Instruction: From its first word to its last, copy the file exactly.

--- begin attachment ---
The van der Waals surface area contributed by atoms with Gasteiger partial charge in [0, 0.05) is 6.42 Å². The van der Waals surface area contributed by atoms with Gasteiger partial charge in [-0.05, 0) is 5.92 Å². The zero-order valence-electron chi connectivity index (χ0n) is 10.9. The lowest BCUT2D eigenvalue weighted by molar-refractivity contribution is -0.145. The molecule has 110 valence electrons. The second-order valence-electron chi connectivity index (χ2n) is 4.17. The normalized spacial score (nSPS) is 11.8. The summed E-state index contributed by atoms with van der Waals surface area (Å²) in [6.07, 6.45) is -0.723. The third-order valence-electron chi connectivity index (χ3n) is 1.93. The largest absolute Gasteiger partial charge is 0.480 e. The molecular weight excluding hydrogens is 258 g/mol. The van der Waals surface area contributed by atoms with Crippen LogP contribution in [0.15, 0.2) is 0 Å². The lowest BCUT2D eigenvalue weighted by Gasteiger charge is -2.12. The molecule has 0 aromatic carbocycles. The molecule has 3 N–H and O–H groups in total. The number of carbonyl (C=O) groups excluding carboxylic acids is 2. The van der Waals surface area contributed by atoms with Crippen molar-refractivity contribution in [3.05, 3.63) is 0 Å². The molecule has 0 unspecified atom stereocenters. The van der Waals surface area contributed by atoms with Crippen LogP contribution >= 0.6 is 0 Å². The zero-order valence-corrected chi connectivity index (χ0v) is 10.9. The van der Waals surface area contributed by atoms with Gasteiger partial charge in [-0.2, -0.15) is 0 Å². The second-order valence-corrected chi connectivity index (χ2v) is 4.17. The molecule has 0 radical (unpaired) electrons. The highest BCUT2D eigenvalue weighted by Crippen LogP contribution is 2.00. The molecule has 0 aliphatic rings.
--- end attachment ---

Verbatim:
The van der Waals surface area contributed by atoms with Gasteiger partial charge in [0, 0.05) is 6.42 Å². The van der Waals surface area contributed by atoms with Gasteiger partial charge in [-0.05, 0) is 5.92 Å². The zero-order valence-electron chi connectivity index (χ0n) is 10.9. The lowest BCUT2D eigenvalue weighted by molar-refractivity contribution is -0.145. The molecule has 110 valence electrons. The second-order valence-electron chi connectivity index (χ2n) is 4.17. The normalized spacial score (nSPS) is 11.8. The summed E-state index contributed by atoms with van der Waals surface area (Å²) in [6.07, 6.45) is -0.723. The third-order valence-electron chi connectivity index (χ3n) is 1.93. The largest absolute Gasteiger partial charge is 0.480 e. The molecular weight excluding hydrogens is 258 g/mol. The van der Waals surface area contributed by atoms with Crippen LogP contribution in [0.15, 0.2) is 0 Å². The lowest BCUT2D eigenvalue weighted by Gasteiger charge is -2.12. The molecule has 0 aromatic carbocycles. The molecule has 3 N–H and O–H groups in total. The number of carbonyl (C=O) groups excluding carboxylic acids is 2. The van der Waals surface area contributed by atoms with Crippen molar-refractivity contribution in [3.05, 3.63) is 0 Å². The molecule has 0 unspecified atom stereocenters. The van der Waals surface area contributed by atoms with Crippen LogP contribution >= 0.6 is 0 Å². The zero-order valence-corrected chi connectivity index (χ0v) is 10.9. The van der Waals surface area contributed by atoms with Gasteiger partial charge in [-0.2, -0.15) is 0 Å². The second-order valence-corrected chi connectivity index (χ2v) is 4.17. The molecule has 0 radical (unpaired) electrons. The highest BCUT2D eigenvalue weighted by Crippen LogP contribution is 2.00. The molecule has 0 aliphatic rings.